Hillside slums of ramshackle homes and narrow alleyways ring Caracas. Cauldrons of desperation and lawlessness, these are tough neighborhoods where Venezuelan President Hugo Chavez draws a base of support.
President Chavez has invested heavily to improve these communities, and recently came to the 23 de Enero neighborhood to inspect homes renovated with state funds.
Here, oil money flows directly. President Chavez ordered the state oil company, PDVSA, to build and operate a massive social services center.
At the medical clinic, Miguel, a 23-year-old painter, is treated for gastritis. "I do not have to pay anything. Everything here is free for the public. This should continue. I hope it does, because we will improve Venezuela," he said.
And who does he thank for his treatment? "President Chavez. President Hugo Chavez has done all this, with the revolution," he said.
In a workshop next door, people make clothes worn by PDVSA employees and Chavez-backers. Many who toil here are in their 50s and 60s, and say they would never get a job, let alone a living wage, in the private sector.
"Even though we are elderly, we are here working. This would be impossible anywhere else, impossible if this were a private operation," said one sewing lady.
Elsewhere in Caracas, oil revenue bankrolled a new cable car service for a hillside community. In another neighborhood, residents like Jose Rodriguez point to a free dental clinic and a basketball court. "Many people ask: where is the oil money going? Well, I have seen some of it going to work right here in my community," he said.
But not everyone is thrilled. Across town from 23 de Enero, in one of Caracas' more well-to-do neighborhoods, medical student Claudia Perez accuses President Chavez of pampering his supporters at the expense of everyone else. "He only takes care of those who support him and his government, not those who have a different point of view," she said.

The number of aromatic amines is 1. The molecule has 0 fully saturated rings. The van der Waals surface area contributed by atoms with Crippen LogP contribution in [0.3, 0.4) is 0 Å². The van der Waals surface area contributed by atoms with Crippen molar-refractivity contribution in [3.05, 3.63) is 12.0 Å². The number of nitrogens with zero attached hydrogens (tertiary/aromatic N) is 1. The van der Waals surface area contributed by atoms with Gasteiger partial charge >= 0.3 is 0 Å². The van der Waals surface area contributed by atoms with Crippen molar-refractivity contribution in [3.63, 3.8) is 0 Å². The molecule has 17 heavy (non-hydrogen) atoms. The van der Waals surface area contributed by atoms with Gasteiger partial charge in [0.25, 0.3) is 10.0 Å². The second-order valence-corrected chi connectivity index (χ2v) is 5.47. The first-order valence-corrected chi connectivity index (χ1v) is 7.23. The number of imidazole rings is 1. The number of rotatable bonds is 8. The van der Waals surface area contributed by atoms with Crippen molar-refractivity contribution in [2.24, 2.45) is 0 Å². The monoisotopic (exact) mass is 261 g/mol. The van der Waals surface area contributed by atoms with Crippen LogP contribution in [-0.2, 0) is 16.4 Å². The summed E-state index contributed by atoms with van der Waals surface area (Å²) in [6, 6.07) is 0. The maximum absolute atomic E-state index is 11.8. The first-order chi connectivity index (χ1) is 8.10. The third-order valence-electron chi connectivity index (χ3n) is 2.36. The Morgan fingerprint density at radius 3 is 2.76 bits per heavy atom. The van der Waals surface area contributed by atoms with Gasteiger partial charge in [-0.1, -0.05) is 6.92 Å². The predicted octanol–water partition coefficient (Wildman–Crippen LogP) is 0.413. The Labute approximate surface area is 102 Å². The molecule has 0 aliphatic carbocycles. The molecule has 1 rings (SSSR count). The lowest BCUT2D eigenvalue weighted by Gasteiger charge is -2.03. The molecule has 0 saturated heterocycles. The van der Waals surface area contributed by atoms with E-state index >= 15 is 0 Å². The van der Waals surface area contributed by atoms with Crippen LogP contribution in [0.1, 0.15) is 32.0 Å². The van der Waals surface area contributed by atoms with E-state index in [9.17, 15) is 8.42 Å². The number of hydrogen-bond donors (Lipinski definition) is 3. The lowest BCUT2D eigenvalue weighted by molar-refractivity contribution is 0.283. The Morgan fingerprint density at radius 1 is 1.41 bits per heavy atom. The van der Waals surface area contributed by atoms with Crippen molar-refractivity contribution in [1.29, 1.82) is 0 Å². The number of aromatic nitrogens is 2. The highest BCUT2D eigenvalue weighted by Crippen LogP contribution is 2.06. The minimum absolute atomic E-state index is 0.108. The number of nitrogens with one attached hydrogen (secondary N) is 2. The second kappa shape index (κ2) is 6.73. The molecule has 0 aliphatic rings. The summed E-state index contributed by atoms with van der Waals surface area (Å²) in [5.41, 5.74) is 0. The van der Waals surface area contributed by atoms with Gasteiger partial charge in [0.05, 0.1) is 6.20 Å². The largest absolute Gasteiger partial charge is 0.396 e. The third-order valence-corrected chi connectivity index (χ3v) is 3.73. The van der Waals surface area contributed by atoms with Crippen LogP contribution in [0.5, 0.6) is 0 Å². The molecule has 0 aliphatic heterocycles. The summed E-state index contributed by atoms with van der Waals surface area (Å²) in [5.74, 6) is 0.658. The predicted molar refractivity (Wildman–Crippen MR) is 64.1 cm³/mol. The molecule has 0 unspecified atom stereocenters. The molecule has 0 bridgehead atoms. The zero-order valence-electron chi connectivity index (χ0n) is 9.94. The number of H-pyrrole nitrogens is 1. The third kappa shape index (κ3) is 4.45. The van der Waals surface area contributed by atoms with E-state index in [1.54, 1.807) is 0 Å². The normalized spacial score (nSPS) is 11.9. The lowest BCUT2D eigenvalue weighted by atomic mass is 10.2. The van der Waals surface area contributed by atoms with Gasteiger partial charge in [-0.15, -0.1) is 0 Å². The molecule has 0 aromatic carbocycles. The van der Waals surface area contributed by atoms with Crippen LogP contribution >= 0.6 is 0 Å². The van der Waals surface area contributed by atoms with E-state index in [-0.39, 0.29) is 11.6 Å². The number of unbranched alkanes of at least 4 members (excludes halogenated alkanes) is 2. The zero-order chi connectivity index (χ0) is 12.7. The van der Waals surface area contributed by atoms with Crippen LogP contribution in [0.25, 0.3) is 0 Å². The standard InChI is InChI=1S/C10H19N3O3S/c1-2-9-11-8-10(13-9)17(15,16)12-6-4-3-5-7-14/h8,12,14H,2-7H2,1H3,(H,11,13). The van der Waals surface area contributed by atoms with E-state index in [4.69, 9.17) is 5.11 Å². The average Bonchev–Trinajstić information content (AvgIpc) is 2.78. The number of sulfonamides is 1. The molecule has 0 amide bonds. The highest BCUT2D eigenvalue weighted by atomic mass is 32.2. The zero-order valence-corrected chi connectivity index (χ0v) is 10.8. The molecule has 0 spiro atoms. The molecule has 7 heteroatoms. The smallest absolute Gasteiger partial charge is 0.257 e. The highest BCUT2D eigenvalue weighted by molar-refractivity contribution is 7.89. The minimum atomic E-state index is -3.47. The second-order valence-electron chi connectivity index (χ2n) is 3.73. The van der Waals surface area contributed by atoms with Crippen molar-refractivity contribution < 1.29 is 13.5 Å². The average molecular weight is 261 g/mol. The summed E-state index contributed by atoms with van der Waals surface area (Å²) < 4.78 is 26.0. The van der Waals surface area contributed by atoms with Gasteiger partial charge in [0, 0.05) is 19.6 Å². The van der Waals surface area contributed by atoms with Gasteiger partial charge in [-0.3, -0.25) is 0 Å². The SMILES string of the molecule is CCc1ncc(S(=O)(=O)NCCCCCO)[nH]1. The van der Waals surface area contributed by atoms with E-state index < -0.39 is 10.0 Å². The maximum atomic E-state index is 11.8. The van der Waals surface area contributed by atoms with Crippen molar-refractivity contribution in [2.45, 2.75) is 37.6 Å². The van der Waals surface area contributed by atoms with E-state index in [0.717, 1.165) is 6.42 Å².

And, she says, the Chavez program is short-sighted. "Oil cannot be everything. One day it will run out. And we are doing nothing to generate other forms of wealth," she said.
President Chavez boasts his country has enough oil to last the next 100 years. And he could be right.
New geological surveys show Venezuela's oil reserves dwarfing those of Saudi Arabia. But having oil is one thing; maintaining a state-owned oil industry and using revenue wisely are another, says Venezuelan oil analyst Juan Carlos Sosa.
"Since almost all the oil revenue PDVSA receives are used for non-petroleum purposes, PDVSA cannot maintain the wells and keep them running. It does not have the funds, so it has to close the wells. And since foreign companies are given no incentive to invest in oil operations, production is paralyzed," he said.
Venezuela's oil production has plummeted by a third under Chavez, according to Sosa.
He blames PDVSA's social programs that are so popular among the poor. "Instead of staying on top of oil production and international sales, PDVSA's president has to worry about a thousand other things. And nothing is done well," he said.
And by doling out money in direct assistance rather than focusing on long-term development, President Chavez is masking poverty rather than curing it, according to economist Orlando Ochoa of Venezuela's Catholic University. "Oil wealth can be used to transform and improve the economic base of a country, as has been done in Norway. Or, it can be used to compensate for economic imbalances, thereby prolonging the pain, as has been done in Venezuela and Iran," he said.
But President Chavez makes no apologies for the way he is spending Venezuela's oil revenue. "We are building hospitals, universities, housing, highways, railroads, public works projects like water distribution. And all of this costs money," he said.
And that money depends not only on petroleum production, but also on global oil prices, over which President Chavez has no control.